Throughout her teens and well into her 20s, Beard presented an image to the world that was as airbrushed as her photographs in magazines. Her toothy smile and surfer girl insouciance hid deep emotional pain. In a series of interviews over the past year, she revealed for the first time her struggles with anger, depression and self-injury.
“I’d go to swim practice, put my face in the water, and I didn’t have to talk to anybody,” Beard said. “Swimming was like my escape, but it was also like this huge prison because I felt like I had to swim up to people’s standards.”
“I just kind of put a smile on my face and just pretended a lot of the time,” Beard said, adding, “I always felt like I didn’t want to be a role model because if people knew the real me or the things I was doing or going through, there’s no way they’d want their kid to be like me.”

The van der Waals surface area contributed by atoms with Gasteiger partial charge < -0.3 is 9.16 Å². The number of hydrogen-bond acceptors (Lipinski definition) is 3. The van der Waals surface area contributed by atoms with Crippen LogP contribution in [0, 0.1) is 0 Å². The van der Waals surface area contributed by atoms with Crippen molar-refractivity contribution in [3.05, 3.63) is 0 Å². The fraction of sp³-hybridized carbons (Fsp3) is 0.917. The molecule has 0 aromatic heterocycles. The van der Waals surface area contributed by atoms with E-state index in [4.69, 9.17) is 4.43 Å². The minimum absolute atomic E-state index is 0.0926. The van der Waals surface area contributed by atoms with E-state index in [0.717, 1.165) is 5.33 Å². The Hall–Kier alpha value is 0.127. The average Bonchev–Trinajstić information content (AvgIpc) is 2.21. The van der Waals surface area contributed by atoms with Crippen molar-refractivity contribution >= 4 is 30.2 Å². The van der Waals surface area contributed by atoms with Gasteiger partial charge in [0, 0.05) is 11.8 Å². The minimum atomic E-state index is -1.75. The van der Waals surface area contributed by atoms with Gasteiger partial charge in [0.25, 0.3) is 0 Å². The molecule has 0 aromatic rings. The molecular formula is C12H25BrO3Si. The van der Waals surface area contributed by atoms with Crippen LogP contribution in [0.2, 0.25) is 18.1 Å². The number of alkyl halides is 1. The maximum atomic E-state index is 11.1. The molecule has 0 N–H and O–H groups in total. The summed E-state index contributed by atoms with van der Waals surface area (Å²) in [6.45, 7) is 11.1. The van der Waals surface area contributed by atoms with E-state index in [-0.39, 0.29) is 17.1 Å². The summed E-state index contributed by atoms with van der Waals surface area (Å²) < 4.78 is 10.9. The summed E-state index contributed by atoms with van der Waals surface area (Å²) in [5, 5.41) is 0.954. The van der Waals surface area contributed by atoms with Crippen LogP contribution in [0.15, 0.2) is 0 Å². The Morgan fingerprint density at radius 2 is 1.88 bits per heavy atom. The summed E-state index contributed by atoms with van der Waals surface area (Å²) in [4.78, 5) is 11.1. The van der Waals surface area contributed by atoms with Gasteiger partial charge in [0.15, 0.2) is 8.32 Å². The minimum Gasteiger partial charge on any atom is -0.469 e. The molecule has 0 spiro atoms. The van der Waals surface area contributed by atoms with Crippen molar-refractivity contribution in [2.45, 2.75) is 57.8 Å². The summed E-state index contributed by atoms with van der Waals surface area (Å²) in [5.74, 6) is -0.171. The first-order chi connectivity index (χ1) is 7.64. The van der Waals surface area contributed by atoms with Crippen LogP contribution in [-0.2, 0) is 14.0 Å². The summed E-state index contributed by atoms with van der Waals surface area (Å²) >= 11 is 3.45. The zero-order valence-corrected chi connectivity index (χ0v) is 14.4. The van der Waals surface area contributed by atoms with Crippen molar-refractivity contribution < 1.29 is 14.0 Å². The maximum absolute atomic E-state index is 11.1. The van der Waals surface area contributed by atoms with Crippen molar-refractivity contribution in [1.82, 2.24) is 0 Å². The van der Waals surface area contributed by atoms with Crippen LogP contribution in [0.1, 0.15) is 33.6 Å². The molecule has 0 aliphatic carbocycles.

Beard said: “I’d go back to this whole self-hating thing, where I had this record player repeating to me, ‘You’re stupid, you’re ugly, you’re fat, you’re nobody.’ You’re in so much emotional pain, and you don’t know how to express it.” ]
What are we actually looking for in life? Where does that internal peace, fulfillment and satisfaction come from? As we progress materially, we also must progress and cultivate values internally, or spiritually. Otherwise, we may up with everything we always wanted, but nothing we were really looking for.
For the complete article, visit http://www.nytimes.com/2010/08/01/sports/01swimmer.html?pagewanted=2&_r=1&sq=amanda%20beard&st=cse&adxnnl=1&scp=2&adxnnlx=1284908462-fWUnkoS0FhFeyoKrimPn6w.